A 17-year-old Oluchi Onweagba won the inaugural M-Net Face of Africa model search TV show in 1998. She was whisked from Lagos to New York and within a year had graced the cover of Vogue Italia and shot with Steven Meisel. Since then she’s landed covers of i-D, Surface, Pop and Elle and campaigns for L’Oreal, Clinique and H&M; been a Victoria’s Secret Angel and a Sports Illustrated pin up and walked for everyone from Chanel and Donna Karan to Xuly Bët and Tiffany Amber. Along the way she has picked up a business degree, become a parent of two with her husband, Italian designer Luca Orlandi, and set up modeling agency O Model Africa in South Africa. And now she has put this wealth of experience into masterminded her own model talent show, Africa’s Next Top Model. The first cycle took Tyra Banks’ internationally successful franchise across Africa in search of girls who, like Oluchi 15 years before them, could make it internationally. Now preparing for the next installment, Oluchi (whose name aptly means ‘work of God’ in Ibo), shares a few pearls of wisdom with KISUA.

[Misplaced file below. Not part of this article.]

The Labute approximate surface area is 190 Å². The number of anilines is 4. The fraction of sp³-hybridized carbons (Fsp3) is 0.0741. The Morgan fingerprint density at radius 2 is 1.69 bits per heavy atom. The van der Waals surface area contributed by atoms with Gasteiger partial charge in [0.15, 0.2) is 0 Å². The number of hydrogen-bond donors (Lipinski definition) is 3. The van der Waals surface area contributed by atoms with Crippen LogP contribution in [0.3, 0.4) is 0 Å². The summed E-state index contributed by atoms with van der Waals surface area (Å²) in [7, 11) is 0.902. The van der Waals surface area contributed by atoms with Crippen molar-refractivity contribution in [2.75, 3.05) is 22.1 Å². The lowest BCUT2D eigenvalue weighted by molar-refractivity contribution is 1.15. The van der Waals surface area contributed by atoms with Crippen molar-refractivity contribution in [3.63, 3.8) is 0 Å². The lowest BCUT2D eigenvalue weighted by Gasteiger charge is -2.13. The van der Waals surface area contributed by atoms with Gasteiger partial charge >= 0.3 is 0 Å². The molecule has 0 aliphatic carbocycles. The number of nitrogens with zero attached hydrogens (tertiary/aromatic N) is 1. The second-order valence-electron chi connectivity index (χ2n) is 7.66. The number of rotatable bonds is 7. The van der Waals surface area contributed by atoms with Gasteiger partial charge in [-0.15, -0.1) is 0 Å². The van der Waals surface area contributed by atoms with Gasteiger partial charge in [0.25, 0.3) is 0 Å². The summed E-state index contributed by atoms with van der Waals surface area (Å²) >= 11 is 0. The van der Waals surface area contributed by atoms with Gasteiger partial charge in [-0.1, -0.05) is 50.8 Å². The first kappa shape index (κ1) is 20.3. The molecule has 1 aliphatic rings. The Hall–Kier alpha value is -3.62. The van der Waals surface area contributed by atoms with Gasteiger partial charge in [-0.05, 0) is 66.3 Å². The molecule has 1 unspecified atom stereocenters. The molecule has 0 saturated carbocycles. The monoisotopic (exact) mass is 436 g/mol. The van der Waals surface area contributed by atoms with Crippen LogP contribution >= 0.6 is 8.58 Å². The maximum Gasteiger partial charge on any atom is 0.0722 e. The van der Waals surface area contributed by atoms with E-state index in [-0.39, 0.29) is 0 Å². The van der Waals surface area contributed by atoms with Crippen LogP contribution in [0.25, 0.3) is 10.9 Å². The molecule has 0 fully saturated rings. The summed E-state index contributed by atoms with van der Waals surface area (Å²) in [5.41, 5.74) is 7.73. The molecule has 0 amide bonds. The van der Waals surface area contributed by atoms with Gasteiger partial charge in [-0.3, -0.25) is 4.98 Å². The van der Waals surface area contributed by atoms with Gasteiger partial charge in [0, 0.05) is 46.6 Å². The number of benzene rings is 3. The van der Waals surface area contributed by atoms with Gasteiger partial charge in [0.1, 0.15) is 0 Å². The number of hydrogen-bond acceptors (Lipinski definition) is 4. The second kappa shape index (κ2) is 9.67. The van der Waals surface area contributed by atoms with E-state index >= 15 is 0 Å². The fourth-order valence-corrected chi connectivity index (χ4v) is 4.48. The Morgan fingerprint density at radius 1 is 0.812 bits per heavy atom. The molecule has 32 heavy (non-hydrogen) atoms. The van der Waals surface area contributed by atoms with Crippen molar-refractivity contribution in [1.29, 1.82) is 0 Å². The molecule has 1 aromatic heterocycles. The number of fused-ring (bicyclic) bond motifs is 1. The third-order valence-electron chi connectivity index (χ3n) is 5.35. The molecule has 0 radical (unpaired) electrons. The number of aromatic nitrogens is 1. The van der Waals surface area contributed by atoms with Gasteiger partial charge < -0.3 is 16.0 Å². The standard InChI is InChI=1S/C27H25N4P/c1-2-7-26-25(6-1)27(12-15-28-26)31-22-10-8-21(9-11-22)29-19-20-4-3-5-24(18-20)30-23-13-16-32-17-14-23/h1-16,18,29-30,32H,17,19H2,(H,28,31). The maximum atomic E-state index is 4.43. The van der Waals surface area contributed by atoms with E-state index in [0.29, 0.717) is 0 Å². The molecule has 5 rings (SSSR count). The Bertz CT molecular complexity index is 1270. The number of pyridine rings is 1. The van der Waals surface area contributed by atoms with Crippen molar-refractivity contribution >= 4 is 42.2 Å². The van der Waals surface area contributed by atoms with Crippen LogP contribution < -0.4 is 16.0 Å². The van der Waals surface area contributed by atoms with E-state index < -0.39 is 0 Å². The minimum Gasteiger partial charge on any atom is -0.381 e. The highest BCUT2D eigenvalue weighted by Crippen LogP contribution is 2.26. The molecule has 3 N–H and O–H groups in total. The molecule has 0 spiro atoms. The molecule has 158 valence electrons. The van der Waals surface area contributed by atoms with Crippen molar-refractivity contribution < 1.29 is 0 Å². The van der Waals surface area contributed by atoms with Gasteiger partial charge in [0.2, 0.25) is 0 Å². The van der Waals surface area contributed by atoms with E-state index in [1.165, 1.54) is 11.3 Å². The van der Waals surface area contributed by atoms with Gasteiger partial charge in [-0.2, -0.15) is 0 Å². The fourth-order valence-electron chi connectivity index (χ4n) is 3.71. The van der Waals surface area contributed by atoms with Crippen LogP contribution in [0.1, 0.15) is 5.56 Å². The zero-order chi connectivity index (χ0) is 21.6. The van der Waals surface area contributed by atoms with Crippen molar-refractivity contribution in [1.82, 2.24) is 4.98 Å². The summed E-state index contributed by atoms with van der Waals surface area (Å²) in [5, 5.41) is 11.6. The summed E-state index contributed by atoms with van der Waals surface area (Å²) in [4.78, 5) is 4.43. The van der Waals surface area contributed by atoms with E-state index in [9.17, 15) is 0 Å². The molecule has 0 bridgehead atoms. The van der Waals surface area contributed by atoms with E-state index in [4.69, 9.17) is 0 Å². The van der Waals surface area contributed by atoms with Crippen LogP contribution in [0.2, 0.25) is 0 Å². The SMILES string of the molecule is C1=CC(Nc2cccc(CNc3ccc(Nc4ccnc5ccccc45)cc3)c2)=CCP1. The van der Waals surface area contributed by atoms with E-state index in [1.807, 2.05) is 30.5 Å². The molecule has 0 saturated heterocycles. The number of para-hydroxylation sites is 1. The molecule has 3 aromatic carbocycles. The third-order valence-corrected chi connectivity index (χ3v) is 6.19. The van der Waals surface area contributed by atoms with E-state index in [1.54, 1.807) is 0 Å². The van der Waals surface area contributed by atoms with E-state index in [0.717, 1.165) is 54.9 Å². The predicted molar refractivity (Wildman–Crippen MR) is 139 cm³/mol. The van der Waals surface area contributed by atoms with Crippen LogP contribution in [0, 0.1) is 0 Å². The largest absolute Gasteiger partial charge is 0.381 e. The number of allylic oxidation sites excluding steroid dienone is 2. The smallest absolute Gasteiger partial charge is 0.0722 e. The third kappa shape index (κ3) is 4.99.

On Africa’s Next Top Model:
My genuine passion for ‘fashion Africa’ inspired me to do the show. After so many years in the business, I wanted to help other models and entertain Africans with what goes on behind the scenes in the fashion industry. It took several months of hard work to produce the first cycle and at the end of episode one I actually got emotional and cried on the show, which surprised me. I rarely cry. The eventual winner Aamito from Uganda is beautiful, smart, determine, driven and committed. She’s currently getting her work papers to relocate to New York. And I received fantastic moral support from Tyra and Iman, who were both proud that I took the initiative to make the African version possible.
On what it takes to succeed as an African model:
There is no magic really. You simply have to look uniquely beautiful and have the right posture and measurements. You also need a great agent who believes in you more than you believe in yourself.
On African fashion:
I am very excited about the current interest in African fashion. The fashion industry has a history in Europe and the US and now finally it is being taken seriously in Africa as well. I champion designers in each country and love to explore new talents coming through. It is very important that African designers become globally successful.
On her career:
Aside from Africa’s NTM, working with American Vogue has been my proudest moment to date. That was special. Right now we’re in pre-production on cycle two of the show. It will be bigger and more structured. I’m also exploring some personal projects.
Words: Helen Jennings